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From what part of the world would a person refer to love letters as letters of love?

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From any part, probably. There's nothing wrong with altering a cliche to freshen it up a bit. –  Robusto Mar 16 '13 at 12:55
    
Anything exciting you found yourself? Any homework done? –  Kris Mar 16 '13 at 13:23
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Anybody who wants to say a da da da DA rhythm rather than a DA da da rhythm. A Beethoven fan, maybe? –  John Lawler Mar 16 '13 at 16:13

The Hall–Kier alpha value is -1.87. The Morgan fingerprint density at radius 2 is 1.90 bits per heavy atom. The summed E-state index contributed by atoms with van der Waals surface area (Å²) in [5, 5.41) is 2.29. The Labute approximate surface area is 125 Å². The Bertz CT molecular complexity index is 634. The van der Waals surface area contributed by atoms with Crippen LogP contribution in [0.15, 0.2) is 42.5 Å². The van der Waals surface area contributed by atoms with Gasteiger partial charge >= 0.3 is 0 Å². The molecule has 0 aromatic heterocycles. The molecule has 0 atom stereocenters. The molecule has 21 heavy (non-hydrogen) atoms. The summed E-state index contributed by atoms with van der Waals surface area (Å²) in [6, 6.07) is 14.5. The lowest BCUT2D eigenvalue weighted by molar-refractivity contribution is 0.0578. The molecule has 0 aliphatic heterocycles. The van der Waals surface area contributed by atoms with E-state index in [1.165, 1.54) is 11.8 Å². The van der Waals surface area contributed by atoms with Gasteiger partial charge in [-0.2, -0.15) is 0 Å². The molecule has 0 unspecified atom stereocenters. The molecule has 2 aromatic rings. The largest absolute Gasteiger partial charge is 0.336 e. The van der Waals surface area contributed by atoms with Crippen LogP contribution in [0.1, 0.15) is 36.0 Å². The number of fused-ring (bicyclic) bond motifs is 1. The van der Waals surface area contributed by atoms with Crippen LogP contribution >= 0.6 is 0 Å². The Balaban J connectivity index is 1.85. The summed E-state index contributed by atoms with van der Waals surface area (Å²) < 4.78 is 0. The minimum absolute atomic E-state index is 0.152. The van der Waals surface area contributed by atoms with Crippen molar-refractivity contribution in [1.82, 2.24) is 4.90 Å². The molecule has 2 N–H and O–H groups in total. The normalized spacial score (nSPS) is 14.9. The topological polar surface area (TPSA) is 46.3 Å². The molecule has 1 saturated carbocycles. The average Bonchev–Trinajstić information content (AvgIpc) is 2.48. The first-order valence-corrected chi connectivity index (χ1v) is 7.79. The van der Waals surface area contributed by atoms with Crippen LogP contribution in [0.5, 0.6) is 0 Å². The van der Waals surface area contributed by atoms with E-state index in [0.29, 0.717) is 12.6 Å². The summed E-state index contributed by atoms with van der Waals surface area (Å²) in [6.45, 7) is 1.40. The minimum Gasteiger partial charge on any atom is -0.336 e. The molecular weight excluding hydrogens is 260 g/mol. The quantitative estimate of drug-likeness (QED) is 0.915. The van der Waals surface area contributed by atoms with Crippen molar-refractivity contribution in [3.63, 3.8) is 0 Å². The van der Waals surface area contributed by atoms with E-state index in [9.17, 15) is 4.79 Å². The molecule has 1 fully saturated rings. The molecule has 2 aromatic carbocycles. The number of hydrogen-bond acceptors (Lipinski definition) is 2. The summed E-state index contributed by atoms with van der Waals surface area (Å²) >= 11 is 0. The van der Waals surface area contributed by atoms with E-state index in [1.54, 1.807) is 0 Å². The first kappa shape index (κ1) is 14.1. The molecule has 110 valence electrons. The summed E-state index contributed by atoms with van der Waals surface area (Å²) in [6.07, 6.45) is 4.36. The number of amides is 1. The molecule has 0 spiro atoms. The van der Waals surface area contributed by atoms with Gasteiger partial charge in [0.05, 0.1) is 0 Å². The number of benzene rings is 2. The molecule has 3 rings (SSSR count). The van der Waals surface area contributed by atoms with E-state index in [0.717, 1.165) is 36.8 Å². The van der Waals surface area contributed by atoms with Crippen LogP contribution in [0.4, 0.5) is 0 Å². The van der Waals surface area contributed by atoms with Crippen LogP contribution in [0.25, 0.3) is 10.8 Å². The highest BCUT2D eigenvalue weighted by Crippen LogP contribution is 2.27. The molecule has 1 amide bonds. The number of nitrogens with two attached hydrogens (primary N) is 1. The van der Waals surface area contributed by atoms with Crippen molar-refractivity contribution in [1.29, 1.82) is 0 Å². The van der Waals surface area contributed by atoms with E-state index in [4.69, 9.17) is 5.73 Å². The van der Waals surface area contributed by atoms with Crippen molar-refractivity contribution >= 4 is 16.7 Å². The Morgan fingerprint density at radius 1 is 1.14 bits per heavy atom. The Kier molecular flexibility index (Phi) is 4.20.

1 Answer 1

I looked at all the blurbs for letters of love 1800–1811 book links at ngrams (for love letters,letters of love) and all of them are English (not American, not Australian, etc). At that time, it was a phrase used comparatively frequently by Richard Steele and Joseph Addison in their Spectator or Tatler; and used as frequently in like publications of the time.

More recently (ie, 1972–2008) letters of love is used mostly in titles of books, and those books appear to be from a variety of places: USA, Israel, Germany, Russia etc. But note that incidence of letters of love now is minuscule compared to that of love letters, whereas in the early 1800's it was about half.

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